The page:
HW1 - θ is equal to the latitude of the location of the...

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HW1 You know that on a certain day at noon a vertical pole at the equator makes no shadow. Your have a vertical pole 10 meters tall and at noon it throws a shadow of 15cm, plus or minus 1 centimeter. Using the known radius of the earth, how far from the equator are you? What is the uncertainty in that distance? Some clarification. Since you know that a pole at the equator throws no shadow, you know that the day is the equinox; the sun is directly overhead at the equator. From the diagram below, this means that the angle that the sun’s rays make with the pole,
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Unformatted text preview: θ , is equal to the latitude of the location of the pole. So you can find from the shadow, and given the radius of the earth you can find the distance to the equator. Write this distance as a formula involving the measured distance so that you can use the formula given in class 1 to find the uncertainty in the distance, as well as the value. 1 If we have y = f(x) and σ x is the uncertainty in x , then y (the uncertainty is y ) is given by x y x y ∂ ∂ = . The derivative of y with respect to x is the sensitivity of y to fluctuations in x ....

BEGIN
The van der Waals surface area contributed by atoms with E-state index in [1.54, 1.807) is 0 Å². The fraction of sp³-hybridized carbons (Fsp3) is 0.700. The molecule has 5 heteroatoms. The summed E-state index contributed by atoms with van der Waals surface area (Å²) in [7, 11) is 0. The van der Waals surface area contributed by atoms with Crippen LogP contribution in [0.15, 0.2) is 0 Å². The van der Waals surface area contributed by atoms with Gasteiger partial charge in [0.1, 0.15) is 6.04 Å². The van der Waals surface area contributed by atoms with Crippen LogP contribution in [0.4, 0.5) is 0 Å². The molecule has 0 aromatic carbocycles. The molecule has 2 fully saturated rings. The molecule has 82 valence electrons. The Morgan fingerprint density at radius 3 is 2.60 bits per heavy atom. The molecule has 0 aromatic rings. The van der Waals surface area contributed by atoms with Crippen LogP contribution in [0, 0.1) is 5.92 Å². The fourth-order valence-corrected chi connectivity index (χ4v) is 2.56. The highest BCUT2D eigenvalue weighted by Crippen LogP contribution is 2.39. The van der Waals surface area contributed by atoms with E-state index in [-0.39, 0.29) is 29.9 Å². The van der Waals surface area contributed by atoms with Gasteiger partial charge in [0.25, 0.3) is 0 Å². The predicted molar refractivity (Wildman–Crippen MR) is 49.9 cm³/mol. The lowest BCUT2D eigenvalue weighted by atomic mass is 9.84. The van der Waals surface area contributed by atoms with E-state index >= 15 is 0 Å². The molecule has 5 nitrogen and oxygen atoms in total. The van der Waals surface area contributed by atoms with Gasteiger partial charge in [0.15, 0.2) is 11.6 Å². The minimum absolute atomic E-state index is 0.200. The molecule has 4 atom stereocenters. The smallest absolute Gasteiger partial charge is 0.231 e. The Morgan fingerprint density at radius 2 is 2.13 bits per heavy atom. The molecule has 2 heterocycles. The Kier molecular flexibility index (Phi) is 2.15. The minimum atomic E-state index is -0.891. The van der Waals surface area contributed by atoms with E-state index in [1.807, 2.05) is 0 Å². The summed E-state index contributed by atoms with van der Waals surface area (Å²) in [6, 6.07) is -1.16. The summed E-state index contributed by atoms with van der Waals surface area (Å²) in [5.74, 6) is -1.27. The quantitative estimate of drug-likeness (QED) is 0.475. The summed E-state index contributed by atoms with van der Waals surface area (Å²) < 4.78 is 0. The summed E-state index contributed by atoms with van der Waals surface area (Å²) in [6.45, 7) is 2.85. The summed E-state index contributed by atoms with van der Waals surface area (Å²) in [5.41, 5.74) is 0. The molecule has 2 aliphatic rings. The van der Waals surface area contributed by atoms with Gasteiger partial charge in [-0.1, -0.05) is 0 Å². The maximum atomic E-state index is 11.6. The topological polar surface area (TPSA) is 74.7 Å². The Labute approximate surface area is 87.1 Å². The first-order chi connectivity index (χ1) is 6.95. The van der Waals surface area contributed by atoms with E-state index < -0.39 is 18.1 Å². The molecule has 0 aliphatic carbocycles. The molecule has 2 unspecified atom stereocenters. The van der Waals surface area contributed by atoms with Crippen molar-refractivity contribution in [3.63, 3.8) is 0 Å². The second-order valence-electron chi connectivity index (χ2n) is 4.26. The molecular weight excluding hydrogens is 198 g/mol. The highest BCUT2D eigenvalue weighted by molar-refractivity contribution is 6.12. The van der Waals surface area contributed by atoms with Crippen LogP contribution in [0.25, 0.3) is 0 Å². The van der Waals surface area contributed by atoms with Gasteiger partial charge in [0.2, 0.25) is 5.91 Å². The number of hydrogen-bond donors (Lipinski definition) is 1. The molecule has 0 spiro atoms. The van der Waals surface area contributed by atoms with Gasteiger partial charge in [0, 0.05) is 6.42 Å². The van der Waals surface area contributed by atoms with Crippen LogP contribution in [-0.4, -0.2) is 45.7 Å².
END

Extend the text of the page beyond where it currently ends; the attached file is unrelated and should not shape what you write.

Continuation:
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This note was uploaded on 12/29/2011 for the course PHYSICS 171 taught by Professor La porta during the Fall '11 term at Maryland.

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